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Davidson urging Congress to let pot businesses use banks

Washington Treasurer Duane Davidson, pictured in 2016, is backing federal legislation that would normalize banking services to the legal marijuana industry. (Ted S. Warren / AP)
Washington Treasurer Duane Davidson, pictured in 2016, is backing federal legislation that would normalize banking services to the legal marijuana industry. (Ted S. Warren / AP)

OLYMPIA – Marijuana businesses need access to banks, and the federal government should change the laws to allow that to happen, Washington Treasurer Duane Davidson said Tuesday.

In backing recent federal legislation that would normalize banking services to the legal marijuana industry, Davidson, a conservative Republican, said he finds himself in a position he wouldn’t have predicted a few years ago.

“I didn’t expect to be here, but it’s a very real situation,” Davidson said. “It’s a public safety issue.”

He voted against Initiative 502, which legalized the recreational use of marijuana for adults in Washington, when it was on the ballot in 2012.

“But we live in a democracy, and Washington’s voters solidly backed legalization,” he wrote in letters to the congressional delegation. “We need public policy that can deal with this reality.”

He described himself as “not a natural crusader” for anything related to the marijuana industry but recognizes there are banking and safety concerns for a legal marijuana industry that has to operate in a cash environment because most businesses can’t get banking services. Federal law still lists marijuana as an illegal drug, and federal banking rules restrict accounts from those businesses.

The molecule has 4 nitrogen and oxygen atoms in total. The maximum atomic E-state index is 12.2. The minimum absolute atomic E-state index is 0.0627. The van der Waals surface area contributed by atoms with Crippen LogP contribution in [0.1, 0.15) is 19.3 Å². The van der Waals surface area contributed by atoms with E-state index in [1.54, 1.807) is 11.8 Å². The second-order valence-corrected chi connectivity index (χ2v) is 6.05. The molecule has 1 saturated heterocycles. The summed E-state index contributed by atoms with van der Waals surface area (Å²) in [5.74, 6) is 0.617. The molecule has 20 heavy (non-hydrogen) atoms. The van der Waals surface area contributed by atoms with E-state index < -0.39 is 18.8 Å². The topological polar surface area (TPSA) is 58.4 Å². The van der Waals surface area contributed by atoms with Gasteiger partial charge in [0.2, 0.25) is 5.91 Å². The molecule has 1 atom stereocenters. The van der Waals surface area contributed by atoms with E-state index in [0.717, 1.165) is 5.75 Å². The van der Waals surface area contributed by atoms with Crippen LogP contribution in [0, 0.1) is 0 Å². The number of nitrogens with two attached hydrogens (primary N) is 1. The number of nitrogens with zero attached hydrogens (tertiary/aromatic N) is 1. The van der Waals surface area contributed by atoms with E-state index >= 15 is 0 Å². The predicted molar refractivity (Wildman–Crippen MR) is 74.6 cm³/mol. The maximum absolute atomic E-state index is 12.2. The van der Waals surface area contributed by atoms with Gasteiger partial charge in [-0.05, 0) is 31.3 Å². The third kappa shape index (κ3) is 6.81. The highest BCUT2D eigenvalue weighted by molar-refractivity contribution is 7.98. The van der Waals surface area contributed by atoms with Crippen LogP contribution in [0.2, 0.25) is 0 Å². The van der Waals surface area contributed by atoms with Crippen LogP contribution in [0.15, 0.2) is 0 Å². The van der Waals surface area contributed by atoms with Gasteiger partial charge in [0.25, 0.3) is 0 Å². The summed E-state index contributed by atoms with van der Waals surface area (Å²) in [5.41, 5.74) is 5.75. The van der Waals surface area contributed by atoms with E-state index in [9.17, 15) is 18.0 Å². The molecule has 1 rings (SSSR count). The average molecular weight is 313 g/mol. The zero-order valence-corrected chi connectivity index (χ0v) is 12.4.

“A drop in all-cash transactions will greatly increase safety for those involved,” Davidson said. “It will also make tax fraud less likely and tax collection and compliance easier.”

He doesn’t agree with legislators and others who suggest a state bank is a solution for providing financial services to the marijuana industry. Such an institution would need access to the Federal Reserve and have Federal Deposit Insurance.

“You’re all going to have the same issue,” Davidson said. “A bank’s a bank.”

Tax collections from the state’s licensed marijuana businesses climbed steadily for a few years, although they’ve been a bit erratic in the past 12 months. But the Economic and Revenue Forecast Council said the state can expect from $743 million in tax collections for the current biennium to $846 million for the 2021-23 budget cycle.

Now Davidson is working with treasurers and attorneys general from other states in search of a cannabis banking solution and trying to drum up support for companion bills in the U.S. Senate and House that would remove federal restrictions on dealing with marijuana businesses for banks in states that have legalized recreational or medicinal marijuana.

He stays out of some of the other issues surrounding marijuana, such as whether it should be given a different drug classification so it’s not grouped with drugs that have no legal use, such as heroin or LSD.

Introduced earlier this month, both bills have bipartisan support, as do the working groups of state officials. With 28 states and the District of Columbia having some form of legalized marijuana, Davidson thinks the country may be at a tipping point for changing the banking restrictions.

“If we haven’t reached a tipping point yet, we’re going to be there soon,” he said.


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